Among cities of 100,000 or more, Detroit, Michigan had the highest percentage of black residents of any U.S. city in 2010, with 82%. Other large cities with African-American majorities include New Orleans, Louisiana (60%), Baltimore, Maryland (63%) Atlanta, Georgia (54%, see African Americans in Atlanta), Memphis, Tennessee (61%), and Washington, D.C. (50.7%).

The nation's most affluent county with an African-American majority is Prince George's County, Maryland, with a median income of $62,467. Within that county, among the wealthiest communities are Glenn Dale, Maryland and Fort Washington, Maryland. Other affluent predominantly African-American counties include Dekalb County in Georgia, and Charles City County in Virginia. Queens County, New York is the only county with a population of 65,000 or more where African Americans have a higher median household income than White Americans.[15]

Seatack is currently the oldest African American community in the United States.[16] It survives today with a vibrant and very active civic community.[17]


By 2000, African Americans had advanced greatly. They still lagged overall in education attainment compared to white or Asian Americans, with 14 percent with four-year and 5 percent with advanced degrees, though it was higher than for other minorities.[18] African Americans attend college at about half the rate of whites, but at a greater rate than Americans of Hispanic origin. More African-American women attend and complete college than men. Black schools for kindergarten through twelfth grade students were common throughout the U.S., and a pattern towards re-segregation is currently occurring across the country.[19]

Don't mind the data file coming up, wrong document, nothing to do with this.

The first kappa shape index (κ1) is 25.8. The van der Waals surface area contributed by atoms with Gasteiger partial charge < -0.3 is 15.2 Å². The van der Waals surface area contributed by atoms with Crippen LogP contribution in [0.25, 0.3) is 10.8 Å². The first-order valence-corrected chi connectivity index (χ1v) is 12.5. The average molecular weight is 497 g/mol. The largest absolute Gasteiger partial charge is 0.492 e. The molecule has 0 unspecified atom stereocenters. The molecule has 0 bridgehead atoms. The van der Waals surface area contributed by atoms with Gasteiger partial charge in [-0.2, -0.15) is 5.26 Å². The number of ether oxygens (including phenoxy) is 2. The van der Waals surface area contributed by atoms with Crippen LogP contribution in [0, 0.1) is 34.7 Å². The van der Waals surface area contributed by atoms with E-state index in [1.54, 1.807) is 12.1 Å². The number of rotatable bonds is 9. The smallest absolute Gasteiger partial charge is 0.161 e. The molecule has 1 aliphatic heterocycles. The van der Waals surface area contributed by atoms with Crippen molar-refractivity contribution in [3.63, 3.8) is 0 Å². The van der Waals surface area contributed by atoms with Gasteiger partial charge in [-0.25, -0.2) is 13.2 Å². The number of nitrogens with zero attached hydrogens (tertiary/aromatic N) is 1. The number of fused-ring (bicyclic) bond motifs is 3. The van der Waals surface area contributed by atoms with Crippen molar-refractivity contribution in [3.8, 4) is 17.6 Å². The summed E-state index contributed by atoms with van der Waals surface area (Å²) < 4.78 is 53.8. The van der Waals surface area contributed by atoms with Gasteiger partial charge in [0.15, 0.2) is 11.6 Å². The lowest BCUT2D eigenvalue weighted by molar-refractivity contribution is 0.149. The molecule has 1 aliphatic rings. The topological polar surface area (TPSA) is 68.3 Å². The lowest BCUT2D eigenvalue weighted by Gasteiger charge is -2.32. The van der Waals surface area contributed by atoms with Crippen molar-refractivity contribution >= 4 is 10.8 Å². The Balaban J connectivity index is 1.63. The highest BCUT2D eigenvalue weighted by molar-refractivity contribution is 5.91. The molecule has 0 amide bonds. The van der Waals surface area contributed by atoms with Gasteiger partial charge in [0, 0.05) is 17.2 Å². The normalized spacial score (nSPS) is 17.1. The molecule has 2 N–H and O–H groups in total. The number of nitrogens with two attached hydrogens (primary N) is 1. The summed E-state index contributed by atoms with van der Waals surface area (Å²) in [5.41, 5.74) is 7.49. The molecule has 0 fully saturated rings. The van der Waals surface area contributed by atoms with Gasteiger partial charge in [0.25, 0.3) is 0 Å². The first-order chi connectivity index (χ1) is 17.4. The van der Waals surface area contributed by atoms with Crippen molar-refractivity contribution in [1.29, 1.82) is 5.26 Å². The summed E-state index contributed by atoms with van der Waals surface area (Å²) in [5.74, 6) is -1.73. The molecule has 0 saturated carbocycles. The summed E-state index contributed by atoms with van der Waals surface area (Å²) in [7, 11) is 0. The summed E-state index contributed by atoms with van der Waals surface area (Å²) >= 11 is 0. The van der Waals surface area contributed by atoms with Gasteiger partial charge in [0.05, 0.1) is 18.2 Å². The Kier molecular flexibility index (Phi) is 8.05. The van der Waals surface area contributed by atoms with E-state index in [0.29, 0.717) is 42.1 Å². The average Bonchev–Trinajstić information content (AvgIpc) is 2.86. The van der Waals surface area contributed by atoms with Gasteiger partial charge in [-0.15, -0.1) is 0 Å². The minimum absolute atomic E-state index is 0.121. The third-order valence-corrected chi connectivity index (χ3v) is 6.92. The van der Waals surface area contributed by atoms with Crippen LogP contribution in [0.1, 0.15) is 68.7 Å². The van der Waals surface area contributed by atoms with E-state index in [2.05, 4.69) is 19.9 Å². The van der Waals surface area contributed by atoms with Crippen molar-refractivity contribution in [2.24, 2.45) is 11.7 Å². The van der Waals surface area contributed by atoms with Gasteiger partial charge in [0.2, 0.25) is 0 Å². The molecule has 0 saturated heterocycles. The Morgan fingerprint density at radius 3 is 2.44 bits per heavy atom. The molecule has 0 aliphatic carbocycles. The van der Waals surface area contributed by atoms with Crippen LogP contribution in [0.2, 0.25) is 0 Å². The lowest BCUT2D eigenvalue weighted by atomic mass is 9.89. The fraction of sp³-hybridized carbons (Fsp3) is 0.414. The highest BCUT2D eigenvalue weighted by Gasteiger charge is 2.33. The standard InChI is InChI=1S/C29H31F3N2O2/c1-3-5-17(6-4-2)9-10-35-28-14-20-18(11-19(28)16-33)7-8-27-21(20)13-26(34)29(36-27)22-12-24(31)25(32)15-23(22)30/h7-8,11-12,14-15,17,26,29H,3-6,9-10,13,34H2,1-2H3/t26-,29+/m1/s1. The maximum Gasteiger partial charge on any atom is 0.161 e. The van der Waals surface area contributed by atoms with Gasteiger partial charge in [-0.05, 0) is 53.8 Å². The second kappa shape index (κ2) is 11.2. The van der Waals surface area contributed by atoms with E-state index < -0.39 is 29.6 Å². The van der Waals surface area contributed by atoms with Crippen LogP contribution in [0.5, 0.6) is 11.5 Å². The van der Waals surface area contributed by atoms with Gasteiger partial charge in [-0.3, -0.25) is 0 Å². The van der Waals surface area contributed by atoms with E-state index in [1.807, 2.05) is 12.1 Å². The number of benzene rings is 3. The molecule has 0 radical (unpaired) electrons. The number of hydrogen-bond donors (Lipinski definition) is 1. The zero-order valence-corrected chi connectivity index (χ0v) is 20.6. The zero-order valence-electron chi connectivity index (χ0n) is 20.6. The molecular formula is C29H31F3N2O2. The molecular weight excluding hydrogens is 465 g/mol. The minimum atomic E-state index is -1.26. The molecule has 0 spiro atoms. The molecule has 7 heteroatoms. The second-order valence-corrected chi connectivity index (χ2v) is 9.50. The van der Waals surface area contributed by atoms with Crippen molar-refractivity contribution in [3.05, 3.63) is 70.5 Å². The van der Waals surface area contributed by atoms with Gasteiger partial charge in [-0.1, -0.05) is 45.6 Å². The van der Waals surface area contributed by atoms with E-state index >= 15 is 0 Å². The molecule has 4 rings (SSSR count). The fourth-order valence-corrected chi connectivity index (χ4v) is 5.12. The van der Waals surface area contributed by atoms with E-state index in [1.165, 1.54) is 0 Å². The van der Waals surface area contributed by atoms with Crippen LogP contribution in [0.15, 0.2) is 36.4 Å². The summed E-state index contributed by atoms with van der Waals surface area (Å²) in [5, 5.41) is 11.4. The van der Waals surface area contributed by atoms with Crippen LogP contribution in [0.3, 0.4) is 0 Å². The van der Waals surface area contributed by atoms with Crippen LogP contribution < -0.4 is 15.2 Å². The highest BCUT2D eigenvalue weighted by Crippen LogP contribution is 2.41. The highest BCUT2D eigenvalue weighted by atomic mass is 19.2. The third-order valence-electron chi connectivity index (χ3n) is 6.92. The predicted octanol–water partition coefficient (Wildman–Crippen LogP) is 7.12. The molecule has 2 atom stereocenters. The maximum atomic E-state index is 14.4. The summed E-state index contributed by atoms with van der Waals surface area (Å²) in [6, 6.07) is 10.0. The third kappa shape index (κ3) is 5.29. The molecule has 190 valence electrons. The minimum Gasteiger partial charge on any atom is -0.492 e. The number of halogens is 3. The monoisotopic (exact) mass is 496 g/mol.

Historically black colleges and universities remain today which were originally set up when segregated colleges did not admit African Americans. As late as 1947, about one third of African Americans over 65 were considered to lack the literacy to read and write their own names. By 1969, illiteracy as it had been traditionally defined, had been largely eradicated among younger African Americans.[20]

US Census surveys showed that by 1998, 89 percent of African Americans aged 25 to 29 had completed high school, less than whites or Asians, but more than Hispanics. On many college entrance, standardized tests and grades, African Americans have historically lagged behind whites, but some studies suggest that the achievement gap has been closing. Many policy makers have proposed that this gap can and will be eliminated through policies such as affirmative action, desegregation, and multiculturalism.[21]